Finalist for the 2015 National Translation Award in Poetry
Amnesia of the Movement of Clouds & Of Red and Black Verse, two books published in a single volume, is the first full-length English translation of work by contemporary Sicilian poet Maria Attanasio. Drawing on her training as a philosopher and deep reader of German Expressionist and French Surrealist poetry, her visionary work dwells on contemporary selfhood in a technologically driven age, reflecting how such selfhood is set against the desolate political and existential void of a new century, one she describes as “the god of … indifference,” “the great amnesia.” Attanasio’s landscapes are as dreamlike as they are realistic, darkened by poverty, death, inequality and illegal immigration, carved by a sculptural language that seeks to uncover the historical and political strata of everyday life.
Praise for Amnesia of the Movement of Clouds / Of Red & Black Verse
These spiked, analytic lyrics are coiled against the turbulence of everyday life: talismans of acidic cognition against a culture that rewards forgetting. In this bilingual edition of two books of Maria Attanasio, Carla Bilitteri hews to the poet’s knotted chiaroscuro, giving us a labyrinthine series of viscerally charged, haunted studies.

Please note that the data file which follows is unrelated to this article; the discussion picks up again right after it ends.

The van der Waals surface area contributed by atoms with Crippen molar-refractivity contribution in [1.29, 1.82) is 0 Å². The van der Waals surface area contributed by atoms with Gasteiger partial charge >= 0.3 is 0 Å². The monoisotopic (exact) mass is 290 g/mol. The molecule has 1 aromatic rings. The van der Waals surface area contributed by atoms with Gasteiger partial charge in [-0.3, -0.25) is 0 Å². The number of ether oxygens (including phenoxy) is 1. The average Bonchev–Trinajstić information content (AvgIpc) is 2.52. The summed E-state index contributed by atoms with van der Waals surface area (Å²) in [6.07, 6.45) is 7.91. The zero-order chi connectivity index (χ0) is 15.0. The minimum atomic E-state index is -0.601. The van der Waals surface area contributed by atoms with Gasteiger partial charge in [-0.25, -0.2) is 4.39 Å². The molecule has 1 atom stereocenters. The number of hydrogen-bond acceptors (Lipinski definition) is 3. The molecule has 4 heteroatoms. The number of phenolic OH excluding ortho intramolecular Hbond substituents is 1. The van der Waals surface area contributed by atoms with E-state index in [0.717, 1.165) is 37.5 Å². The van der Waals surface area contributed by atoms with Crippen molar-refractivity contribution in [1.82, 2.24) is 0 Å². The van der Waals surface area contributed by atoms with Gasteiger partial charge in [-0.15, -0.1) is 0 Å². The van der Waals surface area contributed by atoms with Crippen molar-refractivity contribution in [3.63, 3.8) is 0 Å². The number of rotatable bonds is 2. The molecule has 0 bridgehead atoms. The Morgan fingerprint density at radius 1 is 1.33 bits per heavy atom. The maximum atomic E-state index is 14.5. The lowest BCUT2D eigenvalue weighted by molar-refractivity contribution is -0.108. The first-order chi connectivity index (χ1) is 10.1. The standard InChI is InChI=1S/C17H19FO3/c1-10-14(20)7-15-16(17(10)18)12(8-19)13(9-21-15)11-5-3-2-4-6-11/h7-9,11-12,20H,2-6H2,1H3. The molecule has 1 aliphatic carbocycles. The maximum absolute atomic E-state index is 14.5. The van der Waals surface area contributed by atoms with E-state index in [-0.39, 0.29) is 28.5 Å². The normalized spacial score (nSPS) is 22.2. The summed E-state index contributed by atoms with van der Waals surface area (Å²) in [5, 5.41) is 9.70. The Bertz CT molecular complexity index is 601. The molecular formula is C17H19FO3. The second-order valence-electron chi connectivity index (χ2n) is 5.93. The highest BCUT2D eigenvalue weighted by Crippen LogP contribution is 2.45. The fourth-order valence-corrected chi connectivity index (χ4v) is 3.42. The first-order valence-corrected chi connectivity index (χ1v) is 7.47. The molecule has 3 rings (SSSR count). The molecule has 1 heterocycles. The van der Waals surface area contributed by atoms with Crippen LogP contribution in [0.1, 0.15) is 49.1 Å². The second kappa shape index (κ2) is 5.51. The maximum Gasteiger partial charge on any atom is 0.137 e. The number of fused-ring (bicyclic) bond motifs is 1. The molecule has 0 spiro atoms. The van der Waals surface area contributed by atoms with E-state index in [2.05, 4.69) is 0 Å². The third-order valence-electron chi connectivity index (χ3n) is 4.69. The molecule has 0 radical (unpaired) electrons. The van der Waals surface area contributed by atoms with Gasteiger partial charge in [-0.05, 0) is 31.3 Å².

— Charles Bernstein
Carla Billitteri’s confident translations of Amnesia of the Movement of Clouds and Of Red and Black Verse, two of Maria Attanasio’s most recent collections of poetry, offer English language readers the verses of a poet whose eyes see the sound of verse and feel its dispersal. The expression of impermanence communicated by these poems is balanced by the acuity of a language that is poetic exactly because it is amnesiatic. The pairing of Amnesia and Of Red and Black Verse sheds light onto our daily struggles with sense, memory, perception, and “disobedient writing” in translations that complement the originals.
— Pasquale Verdicchio
Attanasio’s poems are succinct but wide-ranging condensations, and these inventive versions by Carla Billitteri are welcome additions to the body of contemporary Italian poetry in English.
— Geoffrey Brock